Unlike the editors of most Catholic papers at the time, Mullaly actually had experience with both the publishing and newspaper businesses.26 The majority of other editors had a strong Catholic faith as their major qualification--in fact, most were members of the clerto run diocesan papers.

A remarkable part of Mullaly's story was how much he accomplished at a young age. He was only twenty-four when he began the Record, and had already published three books and worked as a reporter for about seven years.29 The Record quickly rose in prominence, in both New York and Catholic circles due, in no small part, to Hughes' patronage. By 1861, Mullaly received the right to print public documents in his paper, which brought in a significant amount of revenue.3 Hughes himself was dedicated to the success of the paper, advising Mullaly on good times to publish various items, and often anonymously writing articles for the paper.31 These articles were a well-known habit of the archbishop, dating back to his days as a seminarian and in young priest in Maryland and Philadelphia.

Photo: St. Patrick's Church in St. Johns, Newfoundland.

The laying of the cornerstone for the church in 1855 brought together Archbishop Hughes and Cyrus Field, who had donated a thousand pounds toward completion of the building. The cornerstone ceremony may have also brought togetherfor the first time-Hughes and John Mullaly. The church was designed by James. loseph McCarthy, the promient Irish architect. Courtesy of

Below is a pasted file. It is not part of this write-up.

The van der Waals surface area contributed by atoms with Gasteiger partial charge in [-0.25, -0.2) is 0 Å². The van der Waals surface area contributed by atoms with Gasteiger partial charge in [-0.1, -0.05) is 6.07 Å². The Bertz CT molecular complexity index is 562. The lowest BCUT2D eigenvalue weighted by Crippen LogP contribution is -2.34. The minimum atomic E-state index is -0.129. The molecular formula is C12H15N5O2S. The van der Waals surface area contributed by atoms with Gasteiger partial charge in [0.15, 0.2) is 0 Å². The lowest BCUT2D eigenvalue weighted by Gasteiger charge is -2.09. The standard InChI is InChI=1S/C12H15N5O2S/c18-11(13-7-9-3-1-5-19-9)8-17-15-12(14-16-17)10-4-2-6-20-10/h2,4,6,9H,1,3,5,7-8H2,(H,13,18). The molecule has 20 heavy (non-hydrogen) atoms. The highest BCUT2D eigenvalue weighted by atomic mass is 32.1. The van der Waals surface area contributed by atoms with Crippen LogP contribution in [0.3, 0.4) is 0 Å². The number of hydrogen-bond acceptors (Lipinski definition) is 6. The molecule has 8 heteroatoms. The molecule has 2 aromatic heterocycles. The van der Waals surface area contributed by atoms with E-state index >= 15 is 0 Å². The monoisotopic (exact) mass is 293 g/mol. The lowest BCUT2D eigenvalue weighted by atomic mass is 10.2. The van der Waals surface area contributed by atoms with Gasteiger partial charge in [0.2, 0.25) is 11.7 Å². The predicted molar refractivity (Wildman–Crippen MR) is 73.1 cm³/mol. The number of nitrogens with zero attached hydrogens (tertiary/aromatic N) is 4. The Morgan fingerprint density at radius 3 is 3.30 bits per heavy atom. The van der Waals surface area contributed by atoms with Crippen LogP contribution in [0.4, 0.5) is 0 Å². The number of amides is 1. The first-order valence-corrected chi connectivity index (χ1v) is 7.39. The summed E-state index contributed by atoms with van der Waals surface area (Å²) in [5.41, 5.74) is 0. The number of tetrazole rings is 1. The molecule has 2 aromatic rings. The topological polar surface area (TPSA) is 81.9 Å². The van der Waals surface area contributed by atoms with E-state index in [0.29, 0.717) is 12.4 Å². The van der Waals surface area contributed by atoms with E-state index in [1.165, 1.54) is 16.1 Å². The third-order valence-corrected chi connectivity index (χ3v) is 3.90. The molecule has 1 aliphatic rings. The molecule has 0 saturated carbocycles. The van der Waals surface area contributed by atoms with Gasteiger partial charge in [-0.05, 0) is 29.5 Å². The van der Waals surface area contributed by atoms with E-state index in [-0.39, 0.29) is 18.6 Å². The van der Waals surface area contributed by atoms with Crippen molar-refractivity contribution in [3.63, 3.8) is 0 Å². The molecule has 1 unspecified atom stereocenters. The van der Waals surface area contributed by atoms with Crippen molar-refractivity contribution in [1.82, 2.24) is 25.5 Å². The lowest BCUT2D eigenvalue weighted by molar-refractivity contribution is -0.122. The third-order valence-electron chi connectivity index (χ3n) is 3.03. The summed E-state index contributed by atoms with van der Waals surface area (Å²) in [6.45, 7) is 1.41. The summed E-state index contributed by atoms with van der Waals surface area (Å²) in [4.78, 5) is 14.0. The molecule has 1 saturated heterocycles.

Vol. 34, 2020 PAGE 444 NEW YORK IRISH HISTORY Vol. 34, 2020 Illustration: This advertisement for the Metropolitan Record lists John Mullaly as editor, publisher, and sole proprietor for the newspaper. But exchanges between Mullaly and Archbishop Hughes were important for emergence of the Record in January 1859. One of the paper's objectives was to Supply the Catholic portion of the community with all the important and interesting news of the Catholic World... [and ] the progress of events in the secular as well as the religious world." In March 1863, Hughes withdrew his patronage for the Record, largely because of the Mullalys positions, stated in the Record, against Lincoln's policies and the Union cause. Courtesy of Archives of the Diocese of the Archdiocese of New York.


OFFICE, 419 BROADWAY. It is the object of this Joproal to supply the Catholic portion of the community with all the important and interesting news of the Catholic world, and particularly with information in regard to ereata and occorrences connected with the Church in the U oited States. Ita readers are also daly informed of the progress of eveuls ia the secalar as well as in be religions world.

Due care and attention is given to the Literary Department, and Dew publications reviewed or noticed, as their character and pretersiona deserve.

The Editorial colamns are devoted to a discussion of the prominent topics of the day, and all other subjects that properly come within the scope of sach a journal.